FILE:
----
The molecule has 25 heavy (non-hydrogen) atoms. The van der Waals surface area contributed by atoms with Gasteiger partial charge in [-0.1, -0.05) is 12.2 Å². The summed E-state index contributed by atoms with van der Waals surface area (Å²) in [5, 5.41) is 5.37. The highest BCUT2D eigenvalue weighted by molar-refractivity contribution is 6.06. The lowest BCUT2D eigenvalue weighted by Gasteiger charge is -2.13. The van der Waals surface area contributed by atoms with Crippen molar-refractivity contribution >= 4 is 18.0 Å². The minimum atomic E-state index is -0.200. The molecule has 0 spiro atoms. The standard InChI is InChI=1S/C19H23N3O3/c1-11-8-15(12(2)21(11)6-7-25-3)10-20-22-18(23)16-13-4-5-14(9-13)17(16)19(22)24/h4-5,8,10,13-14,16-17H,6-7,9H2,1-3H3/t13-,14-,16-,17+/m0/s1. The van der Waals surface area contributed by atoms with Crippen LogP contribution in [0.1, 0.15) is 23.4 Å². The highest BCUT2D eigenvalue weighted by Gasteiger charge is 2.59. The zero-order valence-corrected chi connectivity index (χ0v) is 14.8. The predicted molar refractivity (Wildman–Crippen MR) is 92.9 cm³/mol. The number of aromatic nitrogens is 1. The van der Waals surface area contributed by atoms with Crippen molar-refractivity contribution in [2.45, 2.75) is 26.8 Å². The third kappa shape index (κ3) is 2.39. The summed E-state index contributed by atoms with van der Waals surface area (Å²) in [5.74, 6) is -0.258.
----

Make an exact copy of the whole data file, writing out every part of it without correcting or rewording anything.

The molecule has 25 heavy (non-hydrogen) atoms. The van der Waals surface area contributed by atoms with Gasteiger partial charge in [-0.1, -0.05) is 12.2 Å². The summed E-state index contributed by atoms with van der Waals surface area (Å²) in [5, 5.41) is 5.37. The highest BCUT2D eigenvalue weighted by molar-refractivity contribution is 6.06. The lowest BCUT2D eigenvalue weighted by Gasteiger charge is -2.13. The van der Waals surface area contributed by atoms with Crippen molar-refractivity contribution >= 4 is 18.0 Å². The minimum atomic E-state index is -0.200. The molecule has 0 spiro atoms. The standard InChI is InChI=1S/C19H23N3O3/c1-11-8-15(12(2)21(11)6-7-25-3)10-20-22-18(23)16-13-4-5-14(9-13)17(16)19(22)24/h4-5,8,10,13-14,16-17H,6-7,9H2,1-3H3/t13-,14-,16-,17+/m0/s1. The van der Waals surface area contributed by atoms with Crippen LogP contribution in [0.1, 0.15) is 23.4 Å². The highest BCUT2D eigenvalue weighted by Gasteiger charge is 2.59. The zero-order valence-corrected chi connectivity index (χ0v) is 14.8. The predicted molar refractivity (Wildman–Crippen MR) is 92.9 cm³/mol. The number of aromatic nitrogens is 1. The van der Waals surface area contributed by atoms with Crippen molar-refractivity contribution in [2.45, 2.75) is 26.8 Å². The third kappa shape index (κ3) is 2.39. The summed E-state index contributed by atoms with van der Waals surface area (Å²) in [5.74, 6) is -0.258.